Chatto & Windus, €15.99; ebook, €12.99
VILLAGE of Secrets: Defying the Nazis in Vichy France tells the remarkable story of a clutch of villages in the mountains of France’s Massif Central which harboured runaway Jewish children during WWII.
By dint of an extraordinary rescue network, about 800 children were saved from murder at the hands of the Nazis. Caroline Moorehead, the book’s author, reckons a further 3,000 managed to escape to Switzerland.
The book has an extensive cast of characters, including pastors, safe-house owners, British agents, gallant social workers, passeurs (the guides who spirited the children over the Swiss border for money) and, of course, villains like Inspector Léopold Praly — the local French policeman who collaborated with the Nazis.
It is the experiences of the children, however, much of it rendered in vivid detail by first-hand testimonies, which resonate the most.
“There were scenes when the parents were deported first from the internment camps, leaving a lot of children behind,” says Moorehead.
“This great conceit was made that the children were going to join their parents in some wonderful place so they had little labels put around their wrists, but, of course, these labels came off. It was clear to everybody that these labels were a fiction because nobody intended for them to join their parents.
“Sooner or later, these very small children would be dragged and put onto these trains and sent up to Drancy, which was a way-station camp for Auschwitz. In those internment camps, the children became sort of feral. They became wild, liable to bite.
"Their parents, if they were with them, very often were so traumatised that they were unable to care for them.
"These children were hungry. They were frightened and clustered in little gangs. I found that very upsetting.”
The food in one of these internment camps, Gurs in the southwest corner of France by the Pyrenees, was less plentiful than Dachau. The sound of crying lasted through the night.
In the morning, a man would push open the door to the huts the internees slept in, and ask heartlessly: “Have you got anything?” He was part of the burial detail.
The extent of France’s collusion with the Nazis’ Final Solution — in handing over so many Jews — surprised Moorehead. “The fact that the French did the Germans’ bidding without being asked,” she says.
Along with Bulgaria, it was the only sovereign state in Europe that turned Jews over to Germany.
“The only Jews we have are your Jews. We will send them back to you anytime you say,” the French Prime Minister Pierre Laval reportedly said to the German responsible for Jewish Affairs in Vichy France.
“What is said in France is that the same numbers of people were resisters as were collaborators,” she adds, “but that 80% of French people lay somewhere in the middle and just got on with their lives, but the 10% of collaborators really did collaborate.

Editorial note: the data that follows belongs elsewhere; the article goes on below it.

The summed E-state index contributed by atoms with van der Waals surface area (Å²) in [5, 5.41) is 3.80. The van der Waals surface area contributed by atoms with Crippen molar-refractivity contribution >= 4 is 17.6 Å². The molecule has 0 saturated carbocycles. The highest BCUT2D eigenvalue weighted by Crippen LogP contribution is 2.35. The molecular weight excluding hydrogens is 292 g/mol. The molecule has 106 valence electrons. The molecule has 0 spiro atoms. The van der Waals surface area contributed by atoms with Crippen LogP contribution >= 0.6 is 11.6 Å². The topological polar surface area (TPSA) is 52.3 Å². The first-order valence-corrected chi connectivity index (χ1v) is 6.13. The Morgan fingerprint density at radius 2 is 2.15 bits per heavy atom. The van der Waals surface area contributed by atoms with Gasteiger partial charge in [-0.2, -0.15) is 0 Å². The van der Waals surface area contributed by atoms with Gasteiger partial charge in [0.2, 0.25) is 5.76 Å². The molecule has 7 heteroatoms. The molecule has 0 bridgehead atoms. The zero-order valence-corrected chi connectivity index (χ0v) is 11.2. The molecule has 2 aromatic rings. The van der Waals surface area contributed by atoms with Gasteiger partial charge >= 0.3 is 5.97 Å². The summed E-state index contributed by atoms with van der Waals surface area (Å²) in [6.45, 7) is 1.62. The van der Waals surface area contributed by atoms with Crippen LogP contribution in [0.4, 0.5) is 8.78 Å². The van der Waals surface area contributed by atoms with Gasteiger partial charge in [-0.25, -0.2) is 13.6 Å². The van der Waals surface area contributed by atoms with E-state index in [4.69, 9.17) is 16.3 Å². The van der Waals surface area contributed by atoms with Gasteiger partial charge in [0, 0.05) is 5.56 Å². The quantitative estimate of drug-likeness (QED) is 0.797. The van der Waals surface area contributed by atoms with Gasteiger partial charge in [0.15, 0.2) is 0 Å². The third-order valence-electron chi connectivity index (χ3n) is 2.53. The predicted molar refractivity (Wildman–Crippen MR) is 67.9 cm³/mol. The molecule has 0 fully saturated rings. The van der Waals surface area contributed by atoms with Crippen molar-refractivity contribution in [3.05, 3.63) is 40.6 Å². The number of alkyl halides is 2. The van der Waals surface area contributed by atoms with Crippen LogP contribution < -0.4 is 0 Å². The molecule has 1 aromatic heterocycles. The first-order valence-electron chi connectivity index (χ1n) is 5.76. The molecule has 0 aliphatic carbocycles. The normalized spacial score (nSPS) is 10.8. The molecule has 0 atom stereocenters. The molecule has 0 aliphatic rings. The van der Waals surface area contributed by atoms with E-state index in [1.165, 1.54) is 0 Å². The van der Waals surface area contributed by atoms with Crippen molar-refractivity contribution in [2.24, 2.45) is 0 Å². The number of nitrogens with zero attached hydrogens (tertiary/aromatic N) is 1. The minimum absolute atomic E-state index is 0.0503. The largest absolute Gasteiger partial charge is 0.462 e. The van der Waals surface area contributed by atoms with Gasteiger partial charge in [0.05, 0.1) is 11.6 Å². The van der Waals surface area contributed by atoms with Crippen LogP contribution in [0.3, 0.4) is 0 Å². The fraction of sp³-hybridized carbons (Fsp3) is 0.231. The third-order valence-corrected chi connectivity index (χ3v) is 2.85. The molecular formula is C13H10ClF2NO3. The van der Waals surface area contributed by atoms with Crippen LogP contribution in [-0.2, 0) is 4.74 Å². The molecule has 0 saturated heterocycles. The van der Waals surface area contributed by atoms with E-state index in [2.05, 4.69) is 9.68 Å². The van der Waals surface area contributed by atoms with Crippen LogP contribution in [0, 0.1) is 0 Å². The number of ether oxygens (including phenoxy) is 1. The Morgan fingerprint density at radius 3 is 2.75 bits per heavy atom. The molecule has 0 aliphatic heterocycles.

"What fascinated me about the village, le Chambon, was the line between somebody deciding I’ll do something to help and those who said I’ll do nothing and will be all right. I’m interested by those lines, that moral cliff if you like.”
Le Chambon-sur-Lignon was the hub of the rescue operation, although it was one of half a dozen villages and outlying hamlets perched on the Plateau Vivarais-Lignon, which gave refuge.
There were other villages around France that sheltered Jewish children on the run, but none saved as many proportionally.
There were several factors that made it an ideal haven. Heavy snow over the long winter, with drifts that piled eight metres high, made it a forbidding location.
Much of it was covered in pine forests that had narrow roads which were difficult to follow.
Crucially, too, its history was steeped in the spirit of resistance. It was a stronghold of persecuted Huguenots and home to two obscure religious sects — the Darbyists and Ravenists — that bent easily to righteous moral obligation.
A group of children would be collected from some central point in the occupied zone and ferried to le Chambon by train. The rescue network would have sent a coded message in advance: “We are sending you marmites [pots].
Will you be ready to receive them?” Within minutes of arrival, while the children waited in a café in the village’s main square, a farmer would stick his head in the door: “I can take two girls” or the like. The children were invariably in rag order — thin, many with rickets and little hair, their skin “as dry as a snake”.
If they were old enough, they would be expected to work on the farm for their keep.
The children had mixed experiences. Some found loving hosts, others — cold ones, especially to their frequent bed-wetting.
Moorehead writes movingly about how withdrawn many of the children became. When there was a raid, the children would be dispatched to the woods, where they had to wait until they heard the farmer’s song that told them it was safe to return.
The foreign Jewish children, with their strong accents and poor French, were coached about their new identities: “What’s your name?” “Philippe Crochet.”
“Repeat it.” “Philippe Crochet.”
“Where is your father?” “He died.”
“How did he die?” “He was killed in a bombardment.”
“Where?” “In Lille.”
“Now start again. What is your name?”
Some of the children who made the 250-kilometre trek by train and foot across the Swiss border were as young as one-year-old babies. They were stuffed into rucksacks.
For the children who survived, it was — strangely, perhaps — the most exhilarating time of their lives.
Moorehead found one of them, Pierre Bloch, on a kibbutz on the Lebanese border.
“We lived a very big adventure, an exceptional moment of time and place.
"It was something extraordinary to be young, engaged at a moment when France was so dark.
"There was something in the air, in the spirit of the people, that none of us ever forgot.
"All my life I have tried to live up to that moment.”